Through compelling narratives and performances, Open Dialogues: Black Voices | Black Stories invites viewers into a profound dialogue about racial inequity, systemic injustice, and the insidious impact racism has on us all. Filmed in Broward County, Florida, this documentary transcends local boundaries, serving as a universal call to action. In a world where racial prejudice knows no borders, Open Dialogues: Black Voices | Black Stories resonates globally. Its exploration of shared human experiences creates a bridge that connects diverse communities, making it relevant to everyone, regardless of geographical location. With probing questions such as ‘When did you know you were black?’ and the first realization of being marginalized as “different,” the film addresses our collective responsibility in creating empathy and ensuring a safe, secure, and sustainable future for all. By confronting systemic racism head-on, fostering empathy, and inspiring conversations, the film advocates for a world where equality and justice prevail. It becomes essential viewing for a global audience committed to a better, more inclusive tomorrow. Black Voices | Black Stories challenges us to confront the deep-seated issues of racism and injustice, urging us towards meaningful change and unity on a global scale. 
This is a Story About Water
Kathleen Harris and Samuel Viana
This short documentary explores the impacts of industrial agriculture and a changing climate on a rural community in southern Portugal, where multinationals grow berries bound for supermarkets across the UK and Europe.

We meet local farmers as they compete with these multinationals for water resources. Migrant workers as they struggle with low wages, crowded accommodation and integration. A scientist as she condemns the expansion of greenhouses – and their use of pesticides and fertilisers – into what is meant to be a Natura 2000 haven for some of Europe’s most threatened species and habitats. Activists and artists who protest what they see as a threat to both people and nature. And the berry producers themselves, who must manipulate their plants to grow in a way that optimizes the harvest, for both people and profits. This mosaic of voices shows some of the complex social, political and environmental knock-on effects of our global food system on various communities in the Alentejo.

This documentary is important because it captures the interlocking impacts of climate change, water shortages, migration and globalisation. Here we show what is a persistant theme, condensed into a short film, that captures the interconnectedness of our world and the wide ranging knock-on effects of climate change coupled with how we produce food that ends up in our supermarkets throughout
the world. 
At The Gate
Patricia Kiy

This project began with the smell of oil. The first time I visited the Horse Hill oil site, I was shocked that I could smell the oil being extracted. What had been just a concept, became my embodied reality.

At The Gate follows a group of anti-fracking activists in East Surrey and the ways they are trying to engage local people with environmental issues. The film focuses on the importance of place in environmental activism and advocates for an embodied experience of community in the landscape.

By recognising our physical connection to our local landscapes, and through realising our place within a community of human and more-than-human beings, we can better understand the world around us and more readily work towards justice.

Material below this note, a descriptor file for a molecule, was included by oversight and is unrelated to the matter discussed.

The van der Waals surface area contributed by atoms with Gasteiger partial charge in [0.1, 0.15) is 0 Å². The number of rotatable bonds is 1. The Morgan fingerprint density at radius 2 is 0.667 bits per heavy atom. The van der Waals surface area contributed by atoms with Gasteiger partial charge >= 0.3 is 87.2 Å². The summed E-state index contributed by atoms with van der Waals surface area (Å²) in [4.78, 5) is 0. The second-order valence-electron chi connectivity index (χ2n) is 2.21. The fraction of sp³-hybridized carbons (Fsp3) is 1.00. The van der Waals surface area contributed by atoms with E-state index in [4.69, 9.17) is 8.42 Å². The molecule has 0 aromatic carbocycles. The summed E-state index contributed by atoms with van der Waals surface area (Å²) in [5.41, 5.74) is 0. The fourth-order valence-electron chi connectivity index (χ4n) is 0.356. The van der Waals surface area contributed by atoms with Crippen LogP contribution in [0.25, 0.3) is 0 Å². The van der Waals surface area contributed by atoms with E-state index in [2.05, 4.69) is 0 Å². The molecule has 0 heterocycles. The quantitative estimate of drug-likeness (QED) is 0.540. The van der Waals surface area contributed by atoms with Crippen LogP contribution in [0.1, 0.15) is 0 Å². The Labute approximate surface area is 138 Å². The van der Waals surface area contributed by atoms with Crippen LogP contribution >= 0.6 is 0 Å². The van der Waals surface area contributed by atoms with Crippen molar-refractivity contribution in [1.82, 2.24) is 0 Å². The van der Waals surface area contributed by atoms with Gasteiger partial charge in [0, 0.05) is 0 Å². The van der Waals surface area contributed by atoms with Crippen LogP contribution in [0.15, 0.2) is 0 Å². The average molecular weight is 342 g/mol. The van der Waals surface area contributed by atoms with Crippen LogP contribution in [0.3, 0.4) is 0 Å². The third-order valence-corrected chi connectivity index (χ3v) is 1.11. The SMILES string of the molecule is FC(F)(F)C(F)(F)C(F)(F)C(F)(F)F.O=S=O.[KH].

A hybrid of digital and analogue techniques is employed to bring different styles of filmmaking and activism into conversation with each other. By using experimental filmmaking techniques, the film explores environmental activism through a less conventional lens and encourages different and creative ways of engaging with environmental causes.

What are the leaves and the petals around you trying to say? What do they see? What do they feel? How can you connect and fight for your home?
My Glow
Sahera Khan

A mature, Deaf, Muslim, British Sign Language (BSL) mother shares her pregnancy journey through the pandemic, and how she coped with limited communication with others such as the health service. She shows the audience the access barriers she experiences and to understand the mother’s needs e.g. BSL interpreters. How she coped with limited communication during appointments and labour.

Important for Deaf and disabled’s rights for accessible and equality.
Caylon Jasmine La Mantia, Anna Roberts

KELP! is a powerfully uplifting film that takes us on a journey under sail through Britain’s rugged coastline to meet the pioneers of regenerative kelp farming. From diving in kelp forests full of wildlife to being blown away by the future of oil-free plastics, this is fresh and funny with a banging soundtrack!

Kelp, a rapidly-growing seaweed, is an emerging super-solution that can absorb carbon, replace plastics, and at the same time regenerate the ocean and its wildlife. Yes, really, all that. Kelp farming is driven by tough, visionary people who are out there giving everything they’ve got, as are so many other innovators around the world, pushing for a better future for us all. They are the heroes of this story: regular people inspiring all of us to take responsibility for creating a future we can look forward to.

The ubiquitous concerns of climate and ecological breakdown unite us all, and overcoming them requires our optimum resourcefulness. After decades of doom-mongering by the mainstream media, apocalypse-fatigue and climate-anxiety are demotivating and disempowering us instead of building the resilience we need. Research shows that positive framings propel the motivational centres of the brain into action and build our problem-solving capabilities. Simply put, telling positive stories of opportunity and hope will generate global collective activation. This is KELP!